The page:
So what is the answer to the age-old anime question, “What’s with the edits?” Quite simply, it’s the way children are raised. As each generation grows older and has children, they feel a need to protect them and shelter them from the cold harshness of reality. Death and violence are themes today’s parents don’t want their precious children to know about until they’re much older.

But on the flip side…you’ve got Toonami.

Toonami has recently been airing shows intended for an audience of older children and teenagers – kids who grew up with the programming block and want to stick with it. Naruto has become a smash hit, with Mattel churning out toys and ninja accessories for these ninja-addicted kids. Naruto has been the highest-rated show on the block, and rightfully so. Besides being a plain awesome show, it appeals to the older audience who are tired of kiddy shows and need some action, but caters to the kids for the ‘cool’ factor.

I-GPX also pushed the boundaries for Toonami, which is probably why it earned the latest timeslot in the program (until of late). In the last episode of the first season, there came the first swear. And come season two, the swears kept coming, making even myself raise some eyebrows. I-GPX, which, although doesn’t contain any real violence, contained some themes parents probably didn’t like all too much.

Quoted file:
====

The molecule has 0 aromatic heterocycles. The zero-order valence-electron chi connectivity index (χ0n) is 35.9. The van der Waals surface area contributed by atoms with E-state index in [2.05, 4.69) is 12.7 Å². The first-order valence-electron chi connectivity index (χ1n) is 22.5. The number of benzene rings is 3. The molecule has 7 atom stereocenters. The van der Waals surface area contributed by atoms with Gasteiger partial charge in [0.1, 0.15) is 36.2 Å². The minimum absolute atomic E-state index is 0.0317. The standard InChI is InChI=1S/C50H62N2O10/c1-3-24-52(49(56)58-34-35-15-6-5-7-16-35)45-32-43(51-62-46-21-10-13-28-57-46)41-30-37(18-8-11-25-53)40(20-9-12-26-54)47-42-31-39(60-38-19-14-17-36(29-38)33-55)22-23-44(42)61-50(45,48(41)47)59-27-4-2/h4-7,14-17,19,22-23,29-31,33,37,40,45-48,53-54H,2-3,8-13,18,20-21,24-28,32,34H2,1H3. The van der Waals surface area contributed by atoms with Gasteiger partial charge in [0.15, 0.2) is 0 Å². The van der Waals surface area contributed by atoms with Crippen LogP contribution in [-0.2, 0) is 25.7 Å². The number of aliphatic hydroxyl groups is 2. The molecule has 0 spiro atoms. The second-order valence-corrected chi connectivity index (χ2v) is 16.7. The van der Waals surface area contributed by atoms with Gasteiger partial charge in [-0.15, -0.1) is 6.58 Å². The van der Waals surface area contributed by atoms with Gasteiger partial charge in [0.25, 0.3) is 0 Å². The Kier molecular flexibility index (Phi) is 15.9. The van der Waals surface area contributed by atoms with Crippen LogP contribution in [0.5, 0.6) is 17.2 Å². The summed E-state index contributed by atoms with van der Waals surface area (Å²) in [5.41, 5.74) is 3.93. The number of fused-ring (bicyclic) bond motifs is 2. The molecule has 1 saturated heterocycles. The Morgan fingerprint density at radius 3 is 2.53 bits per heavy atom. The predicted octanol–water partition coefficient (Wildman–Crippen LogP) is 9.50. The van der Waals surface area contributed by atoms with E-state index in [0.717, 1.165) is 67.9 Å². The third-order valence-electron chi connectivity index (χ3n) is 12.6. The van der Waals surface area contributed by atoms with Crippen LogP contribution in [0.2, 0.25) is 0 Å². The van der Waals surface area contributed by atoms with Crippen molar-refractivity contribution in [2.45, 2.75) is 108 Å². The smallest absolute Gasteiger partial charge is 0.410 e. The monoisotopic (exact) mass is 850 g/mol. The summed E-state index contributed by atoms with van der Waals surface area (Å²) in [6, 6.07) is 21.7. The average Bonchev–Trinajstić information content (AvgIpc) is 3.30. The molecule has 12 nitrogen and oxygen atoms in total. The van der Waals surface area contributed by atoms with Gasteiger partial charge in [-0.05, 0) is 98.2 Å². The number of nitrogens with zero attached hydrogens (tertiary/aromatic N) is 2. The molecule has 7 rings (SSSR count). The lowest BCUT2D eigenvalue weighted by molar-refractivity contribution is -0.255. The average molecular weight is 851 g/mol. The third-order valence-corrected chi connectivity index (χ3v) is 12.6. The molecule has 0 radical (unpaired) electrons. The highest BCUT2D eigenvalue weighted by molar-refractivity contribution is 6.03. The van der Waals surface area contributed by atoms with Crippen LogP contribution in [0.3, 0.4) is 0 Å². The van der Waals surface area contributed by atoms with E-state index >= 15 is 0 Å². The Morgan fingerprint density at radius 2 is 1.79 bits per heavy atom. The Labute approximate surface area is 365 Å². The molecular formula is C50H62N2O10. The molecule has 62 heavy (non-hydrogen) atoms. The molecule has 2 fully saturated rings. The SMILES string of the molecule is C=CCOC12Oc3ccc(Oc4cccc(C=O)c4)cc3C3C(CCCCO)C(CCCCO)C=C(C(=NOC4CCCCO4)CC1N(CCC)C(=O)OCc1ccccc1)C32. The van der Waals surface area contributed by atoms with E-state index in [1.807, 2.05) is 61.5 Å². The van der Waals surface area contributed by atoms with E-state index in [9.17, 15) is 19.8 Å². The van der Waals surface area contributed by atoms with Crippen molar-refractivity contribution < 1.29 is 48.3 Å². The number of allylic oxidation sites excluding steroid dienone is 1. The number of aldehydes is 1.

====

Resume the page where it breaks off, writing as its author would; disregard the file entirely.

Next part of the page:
And lest we forget – Bobobo-bo Bo-bobo has also teetered between being a Y7 and PG show. Even though few seem to publicly like it, the show has done well enough to stay on the bock. This may be one of the best examples of an impossible-to-succeed show. With kanji thrown out a mile a minute and tons of Japanese references, Bobobo-bo takes 4Kids’s theories about editing and –

(The previous sentence was stopped for content purposes. The writer apologizes, but she says you can use your imagination.)

But back to the main question…When you watch an edited show, what do you expect from it? If you watched it in fansub form – complete with violence, blood, and the language – how high are your hopes for the dub?

Sit and think about the answer to this question: When you watch an anime airing in a timeslot meant for pre-teens and the like, what are looking for? Do you want a series with an excellent story and animation? Or are you just there for the bloodbath, language, and violence? The answer is up to you.